Campus Ministry, Steinwand’s family, and the planning group, all collaborated to turn an idea for a T-shirt into a reality — olive green was his favorite color, a tree represented his connection to Mother Earth and his solid character, and the poem by Mary Oliver was a reminder of his passion for his program, his teaching, and life in general: “Tell me, what is it you plan to do with your one wild and precious life?”
More than 20 people, ranging in ages from 4 to 74, went to D.L. to run or walk, and others were cheering from afar, including Steinwand’s parents in Sioux Falls, S.D.
“It was particularly special to have Jonathan’s family there supporting this cause,” Wentling said.
Dr. Lisa Twomey, associate professor of Spanish, heard about the run at Steinwand’s funeral and right away wanted to participate.
“His death was a huge shock. The Concordia community lost a wonderful colleague and friend, someone who worked hard not just to teach students about academic topics like writing, literature, and sustainability, but also about a way to live in the world,” Twomey said.
“When I went to his funeral, I took so much comfort from the Concordia community that was there to mourn his loss and celebrate his life. I wanted to keep feeling the positive impact Jonathan had on his community,” she added. “Coming together in D.L. was a way to continue celebrating his life in community with others. It was a beautiful day to run and remember Jonathan; I am certain he would have loved it!”
Dr. Vincent Reusch, chair and associate professor of English, said that with Steinwand’s family and colleagues there on that beautifully sunny day, the race felt like a celebration of his life.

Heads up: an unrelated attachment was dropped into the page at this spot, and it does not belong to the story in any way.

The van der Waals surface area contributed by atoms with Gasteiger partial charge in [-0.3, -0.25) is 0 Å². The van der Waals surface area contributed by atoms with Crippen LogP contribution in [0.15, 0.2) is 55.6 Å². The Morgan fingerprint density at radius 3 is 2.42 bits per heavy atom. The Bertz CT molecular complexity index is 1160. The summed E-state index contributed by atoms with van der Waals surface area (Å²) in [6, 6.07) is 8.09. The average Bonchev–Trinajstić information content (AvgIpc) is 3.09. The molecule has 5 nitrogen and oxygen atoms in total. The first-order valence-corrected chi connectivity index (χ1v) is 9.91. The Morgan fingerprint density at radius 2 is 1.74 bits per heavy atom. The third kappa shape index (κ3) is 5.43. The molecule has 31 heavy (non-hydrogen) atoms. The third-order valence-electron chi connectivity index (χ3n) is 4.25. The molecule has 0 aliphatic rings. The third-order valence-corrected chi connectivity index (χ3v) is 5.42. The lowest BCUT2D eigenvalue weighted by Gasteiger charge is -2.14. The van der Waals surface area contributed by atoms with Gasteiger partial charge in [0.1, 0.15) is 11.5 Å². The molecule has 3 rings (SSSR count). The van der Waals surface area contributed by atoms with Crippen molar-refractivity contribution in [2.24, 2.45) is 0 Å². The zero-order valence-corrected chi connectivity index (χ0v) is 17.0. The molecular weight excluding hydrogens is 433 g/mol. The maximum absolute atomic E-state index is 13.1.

“He was involved in so many areas of campus, and it just felt right that through running, another of his passions, all these people came together in remembrance of who he was and what he did,” Reusch added. “Just a glance around the group showed the diversity of Jonathan’s interests and relationships. It was just a wonderful day to gather with people who knew Jonathan, all doing something that he loved.”
“It was important to me to show Jonathan’s family just how much Jonathan was treasured by Concordia’s community,” Flaspohler said. “Although the grief was and is still tangible, Carolyn (Steinwand’s wife) was overwhelmed with joy and appreciation that the love of her life was also loved deeply by so many in the Concordia community and that fellow Cobbers would seek out such an appropriate and meaningful way to honor him. I got to know some family members of both Carolyn and Jonathan, made connections between their families and my own that I had not been aware of previously, and in that shared community hope that this burden felt a little lighter for all.”
Leiseth and the Student Environmental Alliance held an eco-meditation on Sept. 12 to honor Steinwand, and the English department co-hosted a Tuesday Coffee Break with Campus Ministry in the Knutson Campus Center atrium. Following the eco-meditation, Leiseth shared readings from “The Secret Life of Trees” near the Bur (or Burr) Oak that was planted in Steinwand’s honor in the area outside of Bishop Whipple Hall. A formal dedication is planned for Sept. 26.
Many who participated in the Run for Jonathan shared the sentiment that they would like to turn it into an annual event to symbolize that he is still doing his part in building community.